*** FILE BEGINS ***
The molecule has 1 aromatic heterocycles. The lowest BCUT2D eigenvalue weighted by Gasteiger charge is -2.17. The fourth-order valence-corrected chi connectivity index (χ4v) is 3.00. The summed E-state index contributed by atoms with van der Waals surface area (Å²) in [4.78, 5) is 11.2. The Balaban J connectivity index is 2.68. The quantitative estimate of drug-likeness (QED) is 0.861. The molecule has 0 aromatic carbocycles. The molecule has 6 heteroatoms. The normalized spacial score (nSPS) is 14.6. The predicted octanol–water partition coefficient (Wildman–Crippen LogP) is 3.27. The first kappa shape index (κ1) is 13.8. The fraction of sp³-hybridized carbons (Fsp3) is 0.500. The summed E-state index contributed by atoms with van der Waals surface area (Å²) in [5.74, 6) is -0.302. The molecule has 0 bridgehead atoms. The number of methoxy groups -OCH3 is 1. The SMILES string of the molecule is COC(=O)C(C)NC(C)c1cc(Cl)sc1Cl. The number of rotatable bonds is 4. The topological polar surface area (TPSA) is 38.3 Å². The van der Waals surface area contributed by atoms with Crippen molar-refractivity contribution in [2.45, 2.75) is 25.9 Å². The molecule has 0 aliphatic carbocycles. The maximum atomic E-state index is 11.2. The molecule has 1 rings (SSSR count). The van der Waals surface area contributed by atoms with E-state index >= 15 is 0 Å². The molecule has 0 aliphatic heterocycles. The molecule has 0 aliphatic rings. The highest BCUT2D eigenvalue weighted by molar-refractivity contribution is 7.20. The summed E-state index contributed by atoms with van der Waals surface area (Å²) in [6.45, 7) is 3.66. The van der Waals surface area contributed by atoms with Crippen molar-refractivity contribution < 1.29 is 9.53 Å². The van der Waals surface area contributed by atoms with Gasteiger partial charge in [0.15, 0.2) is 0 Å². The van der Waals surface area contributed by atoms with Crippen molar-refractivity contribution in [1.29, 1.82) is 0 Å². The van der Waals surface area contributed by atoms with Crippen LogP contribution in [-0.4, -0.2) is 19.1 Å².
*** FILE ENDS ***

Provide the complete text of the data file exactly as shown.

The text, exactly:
The molecule has 1 aromatic heterocycles. The lowest BCUT2D eigenvalue weighted by Gasteiger charge is -2.17. The fourth-order valence-corrected chi connectivity index (χ4v) is 3.00. The summed E-state index contributed by atoms with van der Waals surface area (Å²) in [4.78, 5) is 11.2. The Balaban J connectivity index is 2.68. The quantitative estimate of drug-likeness (QED) is 0.861. The molecule has 0 aromatic carbocycles. The molecule has 6 heteroatoms. The normalized spacial score (nSPS) is 14.6. The predicted octanol–water partition coefficient (Wildman–Crippen LogP) is 3.27. The first kappa shape index (κ1) is 13.8. The fraction of sp³-hybridized carbons (Fsp3) is 0.500. The summed E-state index contributed by atoms with van der Waals surface area (Å²) in [5.74, 6) is -0.302. The molecule has 0 bridgehead atoms. The number of methoxy groups -OCH3 is 1. The SMILES string of the molecule is COC(=O)C(C)NC(C)c1cc(Cl)sc1Cl. The number of rotatable bonds is 4. The topological polar surface area (TPSA) is 38.3 Å². The van der Waals surface area contributed by atoms with Crippen molar-refractivity contribution in [2.45, 2.75) is 25.9 Å². The molecule has 0 aliphatic carbocycles. The maximum atomic E-state index is 11.2. The molecule has 1 rings (SSSR count). The van der Waals surface area contributed by atoms with E-state index >= 15 is 0 Å². The molecule has 0 aliphatic heterocycles. The molecule has 0 aliphatic rings. The highest BCUT2D eigenvalue weighted by molar-refractivity contribution is 7.20. The summed E-state index contributed by atoms with van der Waals surface area (Å²) in [6.45, 7) is 3.66. The van der Waals surface area contributed by atoms with Crippen molar-refractivity contribution < 1.29 is 9.53 Å². The van der Waals surface area contributed by atoms with Gasteiger partial charge in [0.15, 0.2) is 0 Å². The van der Waals surface area contributed by atoms with Crippen molar-refractivity contribution in [1.29, 1.82) is 0 Å². The van der Waals surface area contributed by atoms with Crippen LogP contribution in [-0.4, -0.2) is 19.1 Å².